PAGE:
If a nuclear deal is not reached, Tehran is ready to try to win the world over to its side. The transatlantic allies need to carefully manage the possible fallout from failure.
A nuclear deal with Iran could help revive the country’s energy sector, with serious effects on consumers and producers, especially in the Middle East.
The well-intentioned instincts of Barack Obama have run up against the harsh, complex realities of a Middle East in which no conflict has only two sides or a good outcome that doesn’t create new risks.
With respect to Iran, the United States has three basic choices: a war option, a deal option, and a “muddling through” option.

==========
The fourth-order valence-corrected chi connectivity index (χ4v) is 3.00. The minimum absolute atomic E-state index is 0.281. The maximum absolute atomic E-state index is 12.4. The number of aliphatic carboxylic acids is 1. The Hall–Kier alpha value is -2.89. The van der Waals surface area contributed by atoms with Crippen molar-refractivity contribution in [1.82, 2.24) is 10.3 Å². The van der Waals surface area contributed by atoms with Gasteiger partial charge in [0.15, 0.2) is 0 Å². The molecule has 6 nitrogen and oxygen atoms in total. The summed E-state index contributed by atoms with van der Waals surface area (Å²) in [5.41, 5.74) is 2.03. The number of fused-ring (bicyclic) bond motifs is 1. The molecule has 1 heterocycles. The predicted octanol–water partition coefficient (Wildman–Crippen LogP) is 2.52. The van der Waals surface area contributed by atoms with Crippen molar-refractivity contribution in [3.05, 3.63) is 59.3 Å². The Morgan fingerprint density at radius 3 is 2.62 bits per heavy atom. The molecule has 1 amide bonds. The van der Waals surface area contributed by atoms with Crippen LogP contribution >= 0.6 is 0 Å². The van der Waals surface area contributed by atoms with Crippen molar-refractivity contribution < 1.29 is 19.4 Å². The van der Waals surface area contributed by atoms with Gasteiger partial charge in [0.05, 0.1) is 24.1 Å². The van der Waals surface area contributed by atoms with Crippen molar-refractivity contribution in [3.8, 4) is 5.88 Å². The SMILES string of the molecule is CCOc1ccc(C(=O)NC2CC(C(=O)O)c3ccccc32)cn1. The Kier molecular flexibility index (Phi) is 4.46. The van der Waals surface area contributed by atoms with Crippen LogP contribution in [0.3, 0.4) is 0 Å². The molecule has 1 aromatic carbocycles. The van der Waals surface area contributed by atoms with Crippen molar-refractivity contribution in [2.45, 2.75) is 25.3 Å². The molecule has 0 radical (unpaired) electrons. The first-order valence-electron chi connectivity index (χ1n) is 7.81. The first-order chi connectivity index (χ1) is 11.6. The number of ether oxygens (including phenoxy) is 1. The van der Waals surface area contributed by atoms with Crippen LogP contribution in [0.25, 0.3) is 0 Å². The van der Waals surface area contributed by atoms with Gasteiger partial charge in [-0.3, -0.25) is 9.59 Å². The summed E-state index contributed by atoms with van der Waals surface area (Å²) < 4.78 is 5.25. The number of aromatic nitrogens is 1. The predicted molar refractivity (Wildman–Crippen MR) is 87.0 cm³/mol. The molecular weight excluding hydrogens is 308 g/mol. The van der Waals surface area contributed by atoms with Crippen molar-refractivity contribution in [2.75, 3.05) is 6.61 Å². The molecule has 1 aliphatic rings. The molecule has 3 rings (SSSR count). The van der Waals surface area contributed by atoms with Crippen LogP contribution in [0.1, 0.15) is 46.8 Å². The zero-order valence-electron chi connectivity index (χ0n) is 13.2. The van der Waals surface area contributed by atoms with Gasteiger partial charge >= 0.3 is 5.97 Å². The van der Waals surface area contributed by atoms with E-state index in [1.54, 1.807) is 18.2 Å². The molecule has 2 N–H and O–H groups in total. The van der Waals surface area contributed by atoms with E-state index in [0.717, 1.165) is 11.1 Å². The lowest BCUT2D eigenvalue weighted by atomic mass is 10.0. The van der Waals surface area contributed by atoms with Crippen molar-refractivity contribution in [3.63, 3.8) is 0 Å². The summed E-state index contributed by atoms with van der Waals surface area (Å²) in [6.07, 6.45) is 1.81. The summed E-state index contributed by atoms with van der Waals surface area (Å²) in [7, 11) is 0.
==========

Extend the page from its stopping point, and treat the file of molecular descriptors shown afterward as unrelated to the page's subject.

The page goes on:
Unless and until Iran prioritizes national and economic interests before revolutionary ideology, it will continue to remain a country with enormous but squandered potential.
Even if the gaps in diplomacy appear quite large, there’s no great alternative to a continuation of negotiations with Iran.
Washington hopes to foster a new and improved relationship between Iran and Saudi Arabia, but that may be a distant dream. Enmity between the two rivals runs deep.
Russia’s annexation of Crimea and possible future incursions into eastern Ukraine could reshape the geopolitical map of Europe and derail cooperation between Moscow and the West for years to come.
The political impasse of Bahrain is a festering wound in the Gulf. If left unaddressed, it will eventually threaten U.S. assets and people.
Putin’s annexation of Crimea may be a victory at home, but it will harm Russia’s interests in the Middle East. If Iran could get sanctions removed, it might benefit from selling gas and oil to Europe.